When I served as a pastor at Saddleback Church, one of the things that impressed me most about the church was a hiring requirement Pastor Rick Warren laid down:
If you haven’t been through pain, you’re not ready to be on staff at Saddleback Church.
Pastor Rick understood the power of a broken heart.
Usually, knowing what breaks your heart opens the door to knowing what you should do with your life and how you should be leading others.
Nehemiah, of the Old Testament, is considered one of the greatest models of successful leadership in history. And his story started with a question: “How’s Jerusalem?”
When the answer was “not good,” Nehemiah’s heart was broken. He records:
“When I heard this, I sat down and wept. In fact, for days I mourned, fasted and prayed to the God of heaven” (Nehemiah 1:4 NLT).
Nehemiah’s burden drove him to lead the nation of Israel into a successful rebuilding campaign.
My wife, Angie, and I talk about this often. Her heart breaks for those in our community suffering with emotional and relational brokenness, so she started a counseling practice in Northwest Arkansas. My heart breaks over the spiritually lost around us, so I’m giving my life to leading Grace Hills Church.
Great leadership doesn’t start with a great education, although that is incredibly valuable. And it certainly doesn’t start with a particular position within an organization.
Great leadership often starts with a broken heart.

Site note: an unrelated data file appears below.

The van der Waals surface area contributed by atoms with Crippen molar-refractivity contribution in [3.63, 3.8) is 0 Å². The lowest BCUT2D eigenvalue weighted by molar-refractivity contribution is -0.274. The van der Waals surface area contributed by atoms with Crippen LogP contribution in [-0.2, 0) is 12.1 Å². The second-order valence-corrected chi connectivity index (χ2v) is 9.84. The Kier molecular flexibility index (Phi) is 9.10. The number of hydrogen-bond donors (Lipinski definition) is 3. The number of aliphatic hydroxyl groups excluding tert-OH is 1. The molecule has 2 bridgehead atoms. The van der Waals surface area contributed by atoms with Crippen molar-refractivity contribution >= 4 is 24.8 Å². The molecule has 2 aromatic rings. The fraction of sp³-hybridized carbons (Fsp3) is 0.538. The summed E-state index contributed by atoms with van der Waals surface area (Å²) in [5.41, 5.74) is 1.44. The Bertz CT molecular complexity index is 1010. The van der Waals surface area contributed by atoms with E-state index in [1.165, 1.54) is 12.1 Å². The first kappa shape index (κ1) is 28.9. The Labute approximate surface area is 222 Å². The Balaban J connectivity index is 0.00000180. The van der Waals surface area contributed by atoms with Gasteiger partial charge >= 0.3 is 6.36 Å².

Drive, determination and competitiveness are valuable. Talent and charisma are great assets for leaders to possess. And relationships play a vital role in a leader’s path to success, too.
But none of those things are as powerful as a heart, broken over the condition of something and burdened to fix it and make it better.
So how do you have your heart broken?
- Make an honest evaluation of what you see around you.
- Listen to the truth-tellers who bear bad news.
- Embrace reality rather than an idealistic version of the world.
We used to sing this song about the Holy Spirit and the lyrics would say,
That’s an excellent plan, especially for the Christian leader—the church leader, in particular.
This past Sunday, I helped fill communion cups. And as I did, I found myself peering into each one and thinking about the person who would later pick it up and drink from it as an act of worship.
I realized that many would be celebrating communion with a sense of joy, a sense of purpose and belonging. But others would be crying out for hope and healing. They would be taking communion as a declaration of their utter dependence on the goodness of God and the saving power of Jesus.
My heart broke for those struggling with recent job losses, marital conflict and emotional issues. So I prayed. And then I preached my heart out and invited people to come and take communion. And we solemnly worshipped together, some with rejoicing and others with broken hearts.
And my prayer today is that those whose hearts are shattered by the condition of what they see around them will sense the courage to rise up and lead their tribes and their generation to action.
What breaks your heart? What burden drives you to lead?